The diaphragm 28 is affixed to the bottom surface of the peripheral flanges 84 on the retainer plate 46' with L-shaped clamping collars 58 similar to those employed in the first embodiment. The ball castors 18 are affixed to the diaphragm at locations aligned with the small bores 82 in the guide plate 46'. The stud 44' is longer than that employed with the caster units 18 in the first embodiment. The stud 44' is sized to extend through the small bores 82 into the large bores 80. A washer 54, inserted over the stud 44' rests on the top surface of the diaphragm 28. A cylindrical antifriction sleeve 88, composed of, for example polytetrafluoroethylene, having an outer diameter sized to reciprocate within the small bores 82 is positioned over the stud and bears against the top surface of the washer 54. A second washer 86 is positioned on the bolt over the sleeve 88 and a threaded retaining nut 52 is secured onto the top surface of the second washer 86, securly fastening the castor unit 18 to the diaphragm. The washers 54 and 86 have an outer diameter greater than the outer diameter of the sleeve and the diameter of the small bores 82. The lower washer 54 serves as a stop against the bottom surface of the retention plate 46' to limit the upward travel of the caster unit. The upper washer 86 serves as a stop against the bottom end wall of the larger bore 80 to limit the downward travel of the caster unit. In this manner, each of the individual casters 18 are mounted for relative reciprocating movement in the bores in a direction transverse to the upper load supporting surface of the load support plate 56. A fluid pressure coupling, including hose 22 and valve 24, is provided in the support plate for admitting fluid pressure to and relieving fluid pressure from the chamber 60 formed between the upper surface of the diaphragm 28 and the lower surface of the retention plate 46'.
In operation, the alternate embodiment of the self equalizing lift mat shown in FIG. 5 is much the same as the preferred embodiment described above. However, in this embodiment since the retention plate 46' is affixed to the load support plate 56, neither the casters nor the retention plate can translate relative to the upper load supporting surface of the load support plate as can occur with the first embodiment described.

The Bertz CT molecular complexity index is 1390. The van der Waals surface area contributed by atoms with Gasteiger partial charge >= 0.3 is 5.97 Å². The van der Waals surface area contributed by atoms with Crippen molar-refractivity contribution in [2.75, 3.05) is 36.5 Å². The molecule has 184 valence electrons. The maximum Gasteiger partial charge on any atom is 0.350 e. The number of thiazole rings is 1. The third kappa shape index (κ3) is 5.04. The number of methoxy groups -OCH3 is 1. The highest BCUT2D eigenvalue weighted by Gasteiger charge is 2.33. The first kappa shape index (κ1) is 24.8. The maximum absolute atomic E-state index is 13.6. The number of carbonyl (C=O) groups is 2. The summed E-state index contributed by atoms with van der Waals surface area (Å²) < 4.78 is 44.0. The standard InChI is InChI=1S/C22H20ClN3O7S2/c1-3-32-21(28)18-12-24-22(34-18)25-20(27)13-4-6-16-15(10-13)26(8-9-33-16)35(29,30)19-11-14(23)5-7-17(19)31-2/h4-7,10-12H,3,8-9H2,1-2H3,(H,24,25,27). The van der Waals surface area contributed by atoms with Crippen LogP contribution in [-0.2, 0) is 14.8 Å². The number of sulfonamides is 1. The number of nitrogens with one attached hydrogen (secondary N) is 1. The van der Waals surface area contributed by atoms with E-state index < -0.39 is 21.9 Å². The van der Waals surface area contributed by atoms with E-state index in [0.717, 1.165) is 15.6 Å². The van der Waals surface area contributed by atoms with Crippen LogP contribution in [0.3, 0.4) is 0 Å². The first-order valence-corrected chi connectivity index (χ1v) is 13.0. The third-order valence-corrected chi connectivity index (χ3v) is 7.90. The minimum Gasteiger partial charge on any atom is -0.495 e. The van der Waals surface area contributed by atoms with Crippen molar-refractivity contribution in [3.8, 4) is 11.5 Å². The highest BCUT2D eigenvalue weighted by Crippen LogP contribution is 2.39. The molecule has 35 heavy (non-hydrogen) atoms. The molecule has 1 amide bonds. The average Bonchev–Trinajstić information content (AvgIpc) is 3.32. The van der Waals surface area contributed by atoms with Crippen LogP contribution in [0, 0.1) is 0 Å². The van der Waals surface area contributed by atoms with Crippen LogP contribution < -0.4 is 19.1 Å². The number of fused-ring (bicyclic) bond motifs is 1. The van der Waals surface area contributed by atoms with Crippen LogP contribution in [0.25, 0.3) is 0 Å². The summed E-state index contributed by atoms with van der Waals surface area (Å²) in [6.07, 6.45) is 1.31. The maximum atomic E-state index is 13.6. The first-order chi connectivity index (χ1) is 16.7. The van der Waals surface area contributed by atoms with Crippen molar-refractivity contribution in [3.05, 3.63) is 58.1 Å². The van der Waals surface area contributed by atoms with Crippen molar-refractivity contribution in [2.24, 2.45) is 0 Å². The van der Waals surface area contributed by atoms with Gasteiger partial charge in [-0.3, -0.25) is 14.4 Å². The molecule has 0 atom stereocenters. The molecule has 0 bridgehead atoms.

Referring to FIG. 6, a second alternate embodiment is very similar in construction to the first embodiment described above. However, a scissors linkage interconnects the retainer plate and alignment plate 46" with the upper load support plate 56. Although, only a single scissors linkage 90 is illustrated in FIG. 6, it is to be understood that at least one scissors linkage can be employed on each of the four sides of the caster assembly. The scissors linkage can be of the two bar linkage type employing an upper bar 92 and a lower bar 94, which are pivotally interconnected by a pin 96 at respective adjoining ends. The opposite end of the bar 92 is pivotally connected via pin 98 to a yoke 100 extending outwardly from the edge of the upper load supporting plate 56. Likewise, the lower end of the lower bar 94 is pivotally interconnected by a pin 102 to a yoke 104 extending outwardly from the side edge of the retention and alignment plate 46". The diaphragm and the caster units are coupled to the upper load support plate 56 in a manner identical to the first embodiment.